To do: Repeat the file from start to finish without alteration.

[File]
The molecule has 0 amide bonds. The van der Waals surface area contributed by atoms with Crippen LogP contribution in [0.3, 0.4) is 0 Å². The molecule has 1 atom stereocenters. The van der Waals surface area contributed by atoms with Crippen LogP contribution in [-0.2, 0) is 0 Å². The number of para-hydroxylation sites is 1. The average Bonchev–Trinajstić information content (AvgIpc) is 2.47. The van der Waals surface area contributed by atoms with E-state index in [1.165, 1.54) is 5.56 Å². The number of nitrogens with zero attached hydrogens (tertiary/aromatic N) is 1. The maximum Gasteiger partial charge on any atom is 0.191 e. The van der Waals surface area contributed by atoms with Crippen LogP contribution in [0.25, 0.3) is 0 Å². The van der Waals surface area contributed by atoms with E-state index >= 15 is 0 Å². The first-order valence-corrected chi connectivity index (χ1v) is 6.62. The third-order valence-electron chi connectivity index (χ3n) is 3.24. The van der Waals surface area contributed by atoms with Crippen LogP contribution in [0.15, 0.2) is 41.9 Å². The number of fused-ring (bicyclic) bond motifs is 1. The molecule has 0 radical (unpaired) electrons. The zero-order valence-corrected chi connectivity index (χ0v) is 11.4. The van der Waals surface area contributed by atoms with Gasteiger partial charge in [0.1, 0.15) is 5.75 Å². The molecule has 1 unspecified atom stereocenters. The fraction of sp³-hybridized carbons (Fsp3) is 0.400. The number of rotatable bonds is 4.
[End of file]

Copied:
The molecule has 0 amide bonds. The van der Waals surface area contributed by atoms with Crippen LogP contribution in [0.3, 0.4) is 0 Å². The molecule has 1 atom stereocenters. The van der Waals surface area contributed by atoms with Crippen LogP contribution in [-0.2, 0) is 0 Å². The number of para-hydroxylation sites is 1. The average Bonchev–Trinajstić information content (AvgIpc) is 2.47. The van der Waals surface area contributed by atoms with E-state index in [1.165, 1.54) is 5.56 Å². The number of nitrogens with zero attached hydrogens (tertiary/aromatic N) is 1. The maximum Gasteiger partial charge on any atom is 0.191 e. The van der Waals surface area contributed by atoms with Crippen LogP contribution in [0.25, 0.3) is 0 Å². The van der Waals surface area contributed by atoms with E-state index >= 15 is 0 Å². The first-order valence-corrected chi connectivity index (χ1v) is 6.62. The third-order valence-electron chi connectivity index (χ3n) is 3.24. The van der Waals surface area contributed by atoms with Crippen LogP contribution in [0.15, 0.2) is 41.9 Å². The number of fused-ring (bicyclic) bond motifs is 1. The molecule has 0 radical (unpaired) electrons. The zero-order valence-corrected chi connectivity index (χ0v) is 11.4. The van der Waals surface area contributed by atoms with Gasteiger partial charge in [0.1, 0.15) is 5.75 Å². The molecule has 1 unspecified atom stereocenters. The fraction of sp³-hybridized carbons (Fsp3) is 0.400. The number of rotatable bonds is 4.